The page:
This is a guest post by Felecia Brown Butler. Felecia was born and raised in Brooklyn, NY. She is a dedicated mother of three beautiful sons and a fierce advocate for her community and great schools for all children.
When my son was in Kindergarten, he didn’t seem to be learning like the other children. I knew something was wrong. The school evaluated him and said that he needed to be in a “special” school—and that he couldn’t stay in a regular school.
I disagreed. I felt like they were writing him off.
I entered him in the lottery to go to Uncommon Schools and he got in. Once there, they identified that my son had a learning delay and provided him with all the services he needed to be successful in a general education classroom along with his peers. He still struggles with reading, but he is keeping up and doing well. I have no doubt he’s going to college.
His school literally changed his life’s trajectory.
So this week, when the NAACP task force comes to New York City to hold their hearing on the merits of a charter school moratorium, I hope they take my son’s story into account.
The NAACP needs to understand that charter schools are working for thousands, if not millions, of low-income black students. In fighting for black children, the NAACP should be making sure that great schools—no matter what their form—get their support.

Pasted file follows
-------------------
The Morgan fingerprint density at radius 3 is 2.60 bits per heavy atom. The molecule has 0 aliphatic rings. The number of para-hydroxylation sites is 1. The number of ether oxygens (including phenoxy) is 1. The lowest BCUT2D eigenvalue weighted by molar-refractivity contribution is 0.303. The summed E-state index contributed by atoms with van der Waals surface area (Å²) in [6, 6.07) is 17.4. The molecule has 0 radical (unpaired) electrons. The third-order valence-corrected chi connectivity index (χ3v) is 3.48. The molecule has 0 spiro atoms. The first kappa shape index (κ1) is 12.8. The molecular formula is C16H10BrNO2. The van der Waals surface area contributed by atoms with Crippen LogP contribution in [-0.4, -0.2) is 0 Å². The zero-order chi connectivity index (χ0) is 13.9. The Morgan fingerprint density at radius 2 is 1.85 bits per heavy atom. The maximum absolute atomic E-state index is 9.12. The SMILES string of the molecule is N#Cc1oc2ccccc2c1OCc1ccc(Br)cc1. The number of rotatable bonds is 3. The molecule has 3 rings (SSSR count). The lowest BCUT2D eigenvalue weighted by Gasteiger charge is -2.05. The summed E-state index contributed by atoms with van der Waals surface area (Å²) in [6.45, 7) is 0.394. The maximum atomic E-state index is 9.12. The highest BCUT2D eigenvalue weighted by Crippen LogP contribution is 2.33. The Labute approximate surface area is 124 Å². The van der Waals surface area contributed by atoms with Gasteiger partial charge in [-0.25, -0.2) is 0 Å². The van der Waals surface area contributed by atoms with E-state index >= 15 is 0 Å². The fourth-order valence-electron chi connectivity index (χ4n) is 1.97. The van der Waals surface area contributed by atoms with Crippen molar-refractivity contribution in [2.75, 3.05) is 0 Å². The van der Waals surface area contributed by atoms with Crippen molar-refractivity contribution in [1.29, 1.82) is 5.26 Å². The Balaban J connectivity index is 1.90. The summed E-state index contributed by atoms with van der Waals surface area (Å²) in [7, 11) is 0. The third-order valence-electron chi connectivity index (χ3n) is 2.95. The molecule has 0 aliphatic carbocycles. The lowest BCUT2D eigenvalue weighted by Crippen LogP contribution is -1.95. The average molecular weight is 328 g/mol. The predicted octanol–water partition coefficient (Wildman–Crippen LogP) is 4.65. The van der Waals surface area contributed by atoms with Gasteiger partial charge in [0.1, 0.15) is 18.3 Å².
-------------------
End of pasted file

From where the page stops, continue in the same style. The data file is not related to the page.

My children and I live in East New York. I’m raising two Black boys in the heart of one of the toughest places to live in America. People are struggling with unemployment, lack of educational resources and failing schools. I don’t understand why the NAACP would want to make it harder for kids like mine. I don’t know where my kids would go if not for their charter school.
Eight years after I made the important decision to send him to a charter school, my son is in eighth grade and ready to go to high school. Because of his school, he’s interested in studying political science and African American studies in college. He would make a great member of the NAACP one day.
The other day, he went to spend a day at the Uncommon high school and sat in an AP History class. He came home so excited. I asked him, what did you think? He smiled and said, “I think I can pass AP History.”
Across the country, too many children don’t even have access to AP classes, particularly Black children. My son not only goes to a school in Brownsville that offers AP classes but he will have access to AP classes even though he has a learning disability. I can’t think of stronger evidence of how much his school believes in him.
My son is going to college because his teachers at Uncommon Schools didn’t focus on what he couldn’t do—instead they saw all of the possibilities of what he could do. I hope the NAACP sees those possibilities as well.